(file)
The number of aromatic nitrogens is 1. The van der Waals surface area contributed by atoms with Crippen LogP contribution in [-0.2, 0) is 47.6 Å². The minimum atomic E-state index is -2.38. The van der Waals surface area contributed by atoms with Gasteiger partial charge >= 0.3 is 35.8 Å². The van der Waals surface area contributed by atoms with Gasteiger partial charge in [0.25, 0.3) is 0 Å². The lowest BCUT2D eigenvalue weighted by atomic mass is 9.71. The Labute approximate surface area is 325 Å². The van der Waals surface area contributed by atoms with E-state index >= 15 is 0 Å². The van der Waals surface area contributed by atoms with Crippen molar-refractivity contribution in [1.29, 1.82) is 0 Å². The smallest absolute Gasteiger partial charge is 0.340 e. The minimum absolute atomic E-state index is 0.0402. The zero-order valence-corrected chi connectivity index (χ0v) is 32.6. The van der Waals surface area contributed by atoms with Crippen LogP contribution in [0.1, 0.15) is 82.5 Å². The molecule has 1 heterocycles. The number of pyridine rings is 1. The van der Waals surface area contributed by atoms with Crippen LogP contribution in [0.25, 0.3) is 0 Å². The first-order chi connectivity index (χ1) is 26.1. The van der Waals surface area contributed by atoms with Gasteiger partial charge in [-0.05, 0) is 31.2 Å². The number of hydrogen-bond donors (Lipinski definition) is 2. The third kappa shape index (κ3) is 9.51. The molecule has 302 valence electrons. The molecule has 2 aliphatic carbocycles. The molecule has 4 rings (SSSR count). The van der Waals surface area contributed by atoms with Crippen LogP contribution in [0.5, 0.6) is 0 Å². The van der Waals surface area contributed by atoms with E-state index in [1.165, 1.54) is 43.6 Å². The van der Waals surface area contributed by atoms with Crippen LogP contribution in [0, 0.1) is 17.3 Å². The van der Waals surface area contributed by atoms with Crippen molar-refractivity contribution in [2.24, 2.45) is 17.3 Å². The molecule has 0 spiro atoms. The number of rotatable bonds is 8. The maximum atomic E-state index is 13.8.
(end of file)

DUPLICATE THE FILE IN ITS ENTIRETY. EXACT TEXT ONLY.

The number of aromatic nitrogens is 1. The van der Waals surface area contributed by atoms with Crippen LogP contribution in [-0.2, 0) is 47.6 Å². The minimum atomic E-state index is -2.38. The van der Waals surface area contributed by atoms with Gasteiger partial charge >= 0.3 is 35.8 Å². The van der Waals surface area contributed by atoms with Gasteiger partial charge in [0.25, 0.3) is 0 Å². The lowest BCUT2D eigenvalue weighted by atomic mass is 9.71. The Labute approximate surface area is 325 Å². The van der Waals surface area contributed by atoms with E-state index >= 15 is 0 Å². The van der Waals surface area contributed by atoms with Crippen molar-refractivity contribution in [1.29, 1.82) is 0 Å². The smallest absolute Gasteiger partial charge is 0.340 e. The minimum absolute atomic E-state index is 0.0402. The zero-order valence-corrected chi connectivity index (χ0v) is 32.6. The van der Waals surface area contributed by atoms with Crippen LogP contribution in [0.1, 0.15) is 82.5 Å². The molecule has 1 heterocycles. The number of pyridine rings is 1. The van der Waals surface area contributed by atoms with Crippen LogP contribution in [0.25, 0.3) is 0 Å². The first-order chi connectivity index (χ1) is 26.1. The van der Waals surface area contributed by atoms with Gasteiger partial charge in [-0.05, 0) is 31.2 Å². The number of hydrogen-bond donors (Lipinski definition) is 2. The third kappa shape index (κ3) is 9.51. The molecule has 302 valence electrons. The molecule has 2 aliphatic carbocycles. The molecule has 4 rings (SSSR count). The van der Waals surface area contributed by atoms with Crippen LogP contribution in [0.5, 0.6) is 0 Å². The van der Waals surface area contributed by atoms with E-state index in [1.165, 1.54) is 43.6 Å². The van der Waals surface area contributed by atoms with Crippen LogP contribution in [0, 0.1) is 17.3 Å². The van der Waals surface area contributed by atoms with Crippen molar-refractivity contribution in [2.24, 2.45) is 17.3 Å². The molecule has 0 spiro atoms. The number of rotatable bonds is 8. The maximum atomic E-state index is 13.8.